British border police have ruled out group entry to some 60 Syrian asylum seekers, who pleaded to be allowed into the UK at a French port.
Some 60 Syrian refugees, many of them on hunger strike, had blocked a gangway at Calais ferry terminal in northern France since Wednesday.
The protesters voiced disappointment at the way they were treated in France, holding placards reading, “Take us to the UK” and “We want to talk to [British Prime Minister] David Cameron”.
On Friday, a three-member team of the British border force held talks with the refugees who were trying to get to Britain.
After hours of discussions, top government official for France’s Pas-de-Calais region Denis Robin announced that British authorities were prepared to examine the Syrians’ requests on a “case by case basis” but only those with relatives in the UK would be considered for entry.
Robin also said the British officials had made it clear that it was “not possible for a group of people to enter British territory without any control, without studying the different cases at all”.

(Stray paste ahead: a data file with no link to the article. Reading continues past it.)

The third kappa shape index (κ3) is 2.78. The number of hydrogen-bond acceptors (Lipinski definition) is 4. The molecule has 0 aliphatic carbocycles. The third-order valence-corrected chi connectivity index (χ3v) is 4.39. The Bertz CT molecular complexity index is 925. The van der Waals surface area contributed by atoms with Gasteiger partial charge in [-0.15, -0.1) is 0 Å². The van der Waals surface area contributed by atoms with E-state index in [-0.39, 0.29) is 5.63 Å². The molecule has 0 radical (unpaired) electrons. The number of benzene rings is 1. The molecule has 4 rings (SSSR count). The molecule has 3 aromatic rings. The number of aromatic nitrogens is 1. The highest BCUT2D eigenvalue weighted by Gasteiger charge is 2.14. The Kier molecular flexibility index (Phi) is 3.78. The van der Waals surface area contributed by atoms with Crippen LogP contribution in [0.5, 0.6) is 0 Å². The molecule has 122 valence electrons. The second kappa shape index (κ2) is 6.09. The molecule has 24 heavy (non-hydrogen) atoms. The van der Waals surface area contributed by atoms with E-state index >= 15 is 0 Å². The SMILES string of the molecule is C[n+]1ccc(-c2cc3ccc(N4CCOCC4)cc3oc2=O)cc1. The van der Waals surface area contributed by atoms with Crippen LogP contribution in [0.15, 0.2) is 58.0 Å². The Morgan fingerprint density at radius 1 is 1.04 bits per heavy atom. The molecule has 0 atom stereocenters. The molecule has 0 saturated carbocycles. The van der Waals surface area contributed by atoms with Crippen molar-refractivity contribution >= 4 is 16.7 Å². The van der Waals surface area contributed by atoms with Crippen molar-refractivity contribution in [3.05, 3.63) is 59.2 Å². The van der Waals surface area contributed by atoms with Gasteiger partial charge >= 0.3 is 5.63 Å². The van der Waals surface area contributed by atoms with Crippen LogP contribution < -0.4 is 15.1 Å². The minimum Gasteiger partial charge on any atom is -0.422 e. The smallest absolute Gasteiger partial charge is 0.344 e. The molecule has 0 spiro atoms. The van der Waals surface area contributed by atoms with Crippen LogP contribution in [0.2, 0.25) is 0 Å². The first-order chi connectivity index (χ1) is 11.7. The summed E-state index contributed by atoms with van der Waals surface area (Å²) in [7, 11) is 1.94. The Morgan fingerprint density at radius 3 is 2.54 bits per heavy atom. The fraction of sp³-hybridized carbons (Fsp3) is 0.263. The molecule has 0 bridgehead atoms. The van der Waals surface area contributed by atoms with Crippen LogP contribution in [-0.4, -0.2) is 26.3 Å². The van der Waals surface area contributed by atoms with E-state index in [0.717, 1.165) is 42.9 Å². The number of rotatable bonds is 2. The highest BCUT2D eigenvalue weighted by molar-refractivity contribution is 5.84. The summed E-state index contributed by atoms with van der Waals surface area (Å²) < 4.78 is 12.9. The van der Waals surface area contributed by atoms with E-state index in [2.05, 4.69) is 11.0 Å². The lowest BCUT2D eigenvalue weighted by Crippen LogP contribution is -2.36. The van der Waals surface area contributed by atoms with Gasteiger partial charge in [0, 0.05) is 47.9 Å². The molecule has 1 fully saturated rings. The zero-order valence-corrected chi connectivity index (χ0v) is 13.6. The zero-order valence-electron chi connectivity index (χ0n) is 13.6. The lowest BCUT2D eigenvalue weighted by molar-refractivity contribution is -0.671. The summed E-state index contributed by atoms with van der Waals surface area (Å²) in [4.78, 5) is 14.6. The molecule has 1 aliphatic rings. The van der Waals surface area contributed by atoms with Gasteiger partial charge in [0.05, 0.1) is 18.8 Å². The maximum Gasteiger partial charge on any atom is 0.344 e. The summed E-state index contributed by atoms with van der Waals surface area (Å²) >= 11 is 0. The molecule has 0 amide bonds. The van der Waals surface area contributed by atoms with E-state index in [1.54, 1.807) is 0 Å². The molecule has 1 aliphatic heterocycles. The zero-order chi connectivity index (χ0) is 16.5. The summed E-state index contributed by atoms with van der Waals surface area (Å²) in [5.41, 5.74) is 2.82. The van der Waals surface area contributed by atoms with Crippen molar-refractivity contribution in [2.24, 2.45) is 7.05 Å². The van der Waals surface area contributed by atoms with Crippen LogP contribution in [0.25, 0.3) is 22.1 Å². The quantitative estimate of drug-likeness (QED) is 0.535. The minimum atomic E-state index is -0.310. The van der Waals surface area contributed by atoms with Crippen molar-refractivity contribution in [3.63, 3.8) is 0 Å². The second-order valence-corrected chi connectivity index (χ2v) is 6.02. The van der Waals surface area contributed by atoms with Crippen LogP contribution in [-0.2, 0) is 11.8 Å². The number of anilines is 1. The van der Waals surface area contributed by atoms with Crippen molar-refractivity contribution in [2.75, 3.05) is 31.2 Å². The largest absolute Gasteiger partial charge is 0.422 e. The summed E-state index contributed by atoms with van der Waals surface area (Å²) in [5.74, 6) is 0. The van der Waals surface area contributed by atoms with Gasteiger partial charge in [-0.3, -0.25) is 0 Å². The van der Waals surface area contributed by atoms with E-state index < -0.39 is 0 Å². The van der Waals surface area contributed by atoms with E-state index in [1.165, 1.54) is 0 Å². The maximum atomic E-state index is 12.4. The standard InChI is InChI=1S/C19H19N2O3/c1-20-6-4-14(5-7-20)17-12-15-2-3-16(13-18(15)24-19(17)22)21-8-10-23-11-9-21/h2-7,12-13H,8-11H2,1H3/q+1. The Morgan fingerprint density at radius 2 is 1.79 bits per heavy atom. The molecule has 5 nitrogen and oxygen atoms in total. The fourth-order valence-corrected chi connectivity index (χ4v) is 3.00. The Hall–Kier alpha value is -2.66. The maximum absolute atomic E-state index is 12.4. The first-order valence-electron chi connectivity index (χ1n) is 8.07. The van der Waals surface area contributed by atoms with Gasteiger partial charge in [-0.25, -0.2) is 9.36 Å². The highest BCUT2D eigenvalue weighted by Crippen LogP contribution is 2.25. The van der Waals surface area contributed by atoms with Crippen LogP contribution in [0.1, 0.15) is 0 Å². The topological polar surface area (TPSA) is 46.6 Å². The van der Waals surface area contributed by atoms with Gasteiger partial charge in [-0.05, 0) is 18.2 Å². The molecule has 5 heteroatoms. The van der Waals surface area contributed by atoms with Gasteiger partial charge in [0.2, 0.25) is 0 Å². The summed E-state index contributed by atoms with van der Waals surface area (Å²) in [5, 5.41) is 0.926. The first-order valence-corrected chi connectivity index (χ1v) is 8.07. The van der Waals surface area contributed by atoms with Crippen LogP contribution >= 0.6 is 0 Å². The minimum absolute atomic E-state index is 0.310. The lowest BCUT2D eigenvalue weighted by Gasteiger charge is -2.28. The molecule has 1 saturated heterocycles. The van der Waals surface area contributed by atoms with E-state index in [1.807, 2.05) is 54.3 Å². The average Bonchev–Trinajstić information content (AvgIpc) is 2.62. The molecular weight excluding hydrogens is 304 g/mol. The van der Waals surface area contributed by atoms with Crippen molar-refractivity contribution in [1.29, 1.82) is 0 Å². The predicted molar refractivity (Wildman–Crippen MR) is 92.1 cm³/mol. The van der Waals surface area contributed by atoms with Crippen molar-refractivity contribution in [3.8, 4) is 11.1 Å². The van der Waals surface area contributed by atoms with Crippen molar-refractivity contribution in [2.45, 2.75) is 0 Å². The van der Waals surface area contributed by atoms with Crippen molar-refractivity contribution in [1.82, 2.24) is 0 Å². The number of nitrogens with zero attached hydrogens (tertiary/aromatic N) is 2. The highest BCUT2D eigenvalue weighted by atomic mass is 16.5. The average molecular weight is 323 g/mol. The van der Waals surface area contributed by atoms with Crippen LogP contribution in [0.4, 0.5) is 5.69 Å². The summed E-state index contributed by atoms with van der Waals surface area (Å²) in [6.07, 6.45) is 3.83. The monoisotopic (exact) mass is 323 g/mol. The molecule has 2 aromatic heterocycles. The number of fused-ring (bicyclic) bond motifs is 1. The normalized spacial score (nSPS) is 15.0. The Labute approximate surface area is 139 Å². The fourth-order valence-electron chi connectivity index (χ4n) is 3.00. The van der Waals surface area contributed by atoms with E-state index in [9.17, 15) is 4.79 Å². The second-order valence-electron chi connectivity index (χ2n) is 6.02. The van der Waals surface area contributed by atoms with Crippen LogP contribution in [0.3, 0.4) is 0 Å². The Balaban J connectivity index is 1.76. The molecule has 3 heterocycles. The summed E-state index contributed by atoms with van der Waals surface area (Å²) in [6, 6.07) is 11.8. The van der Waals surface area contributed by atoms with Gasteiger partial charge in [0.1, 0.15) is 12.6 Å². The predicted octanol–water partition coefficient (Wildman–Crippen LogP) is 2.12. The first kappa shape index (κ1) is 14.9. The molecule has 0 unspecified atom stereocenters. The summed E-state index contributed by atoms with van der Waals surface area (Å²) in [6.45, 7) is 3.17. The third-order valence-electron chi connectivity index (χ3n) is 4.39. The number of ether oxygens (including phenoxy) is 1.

Syria has been gripped by deadly unrest since 2011. According to reports, the Western powers and their regional allies — especially Qatar, Saudi Arabia, and Turkey — are supporting militants operating inside the Arab country.
In a recent statement, the United Nations High Commissioner for Refugees said the number of Syrian refugees, who have fled the country’s conflict, has reached two millions.
UNHCR figures also show that some 21,000 Syrians have demanded asylum in Europe since the beginning of 2013.